There is no absolute test by which it may be determined whether a statutory provision is mandatory or directory. The fundamental rule is to ascertain and give effect to the legislative intent. Although the word 'shall' is generally construed to be mandatory, it may be and frequently is held to be merely directory. In determining whether the Legislature intended the particular provision to be mandatory or merely directory, consideration should be given to the entire act, its nature and object, and the consequences that would follow from each construction. Provisions which are not of the essence of the thing to be done, but which are included for the purpose of promoting the proper, orderly and prompt conduct of business, are not generally regarded as mandatory. If the statute directs, authorizes or commands an act to be done within a certain time, the absence of words restraining the doing thereof afterwards or stating the consequences of failure to act within the time specified, may be considered as a circumstance tending to support a directory construction. See Thomas v. Groebl, 147 Tex. 70, 212 S.W.2d 625; Markowsky v. Newman, 134 Tex. 440, 136 S.W.2d 808; Sutherland, Statutory Construction, 3rd Ed. 1943, Vol. 3, p. 95, Sec. 5813 et seq.; 82 C.J.S., Statutes, § 376 et seq., p. 869.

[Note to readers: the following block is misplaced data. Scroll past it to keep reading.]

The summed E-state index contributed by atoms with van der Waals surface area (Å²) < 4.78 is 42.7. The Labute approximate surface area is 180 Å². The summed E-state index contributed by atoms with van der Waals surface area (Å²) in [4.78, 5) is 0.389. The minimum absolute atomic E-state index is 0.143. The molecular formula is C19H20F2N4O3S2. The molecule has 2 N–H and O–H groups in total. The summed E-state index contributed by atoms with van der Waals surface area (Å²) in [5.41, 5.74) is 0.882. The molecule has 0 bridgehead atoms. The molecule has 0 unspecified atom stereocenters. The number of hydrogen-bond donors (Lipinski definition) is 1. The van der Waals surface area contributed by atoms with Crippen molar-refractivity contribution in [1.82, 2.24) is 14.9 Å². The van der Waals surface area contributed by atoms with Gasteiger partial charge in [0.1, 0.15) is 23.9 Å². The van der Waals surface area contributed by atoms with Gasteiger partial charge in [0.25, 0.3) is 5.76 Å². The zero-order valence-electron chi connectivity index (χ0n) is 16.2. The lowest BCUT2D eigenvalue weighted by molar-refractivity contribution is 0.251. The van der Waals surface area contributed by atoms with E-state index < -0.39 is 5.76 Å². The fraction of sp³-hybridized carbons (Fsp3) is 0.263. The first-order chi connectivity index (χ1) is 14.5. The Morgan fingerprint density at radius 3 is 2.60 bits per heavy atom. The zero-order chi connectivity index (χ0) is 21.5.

Article 3523 does not provide, either expressly or by necessary implication, that the claim will be barred if the judgment is not filed with the county clerk within thirty days. The significance of this circumstance becomes apparent when we consider the other provisions of Chap. 18, Title 54, of our statutes. In a number of instances the Legislature has spelled out in no uncertain terms the legal consequences of failure to perform an act within a specified time. Article 3511 provides that claims for funeral expenses and expenses of last illness shall be presented within sixty days after the original grant of letters 'or the exempted property set apart * * * or allowances * * * shall no longer be liable to the payment' thereof. Article 3515a, Vernon's Ann.Civ.St., stipulates that if a secured claim is not presented within the time provided by law, it shall be treated as a preferred debt and lien against the specific property securing same, and the other assets of the estate shall not be liable therefor. By the express provisions of art. 3522, suit to establish a rejected claim may be brought within ninety days after the rejection, 'and not thereafter'. Article 3526 requires that the claim of an executor or administrator against his testator or intestate shall be filed within six months after he had qualified 'or such claim shall be barred.' It is reasonable to believe, therefore, that if the Legislature had intended that a claim established by judgment should be barred if not filed within thirty days as required by art. 3523, it would have expressly so stated.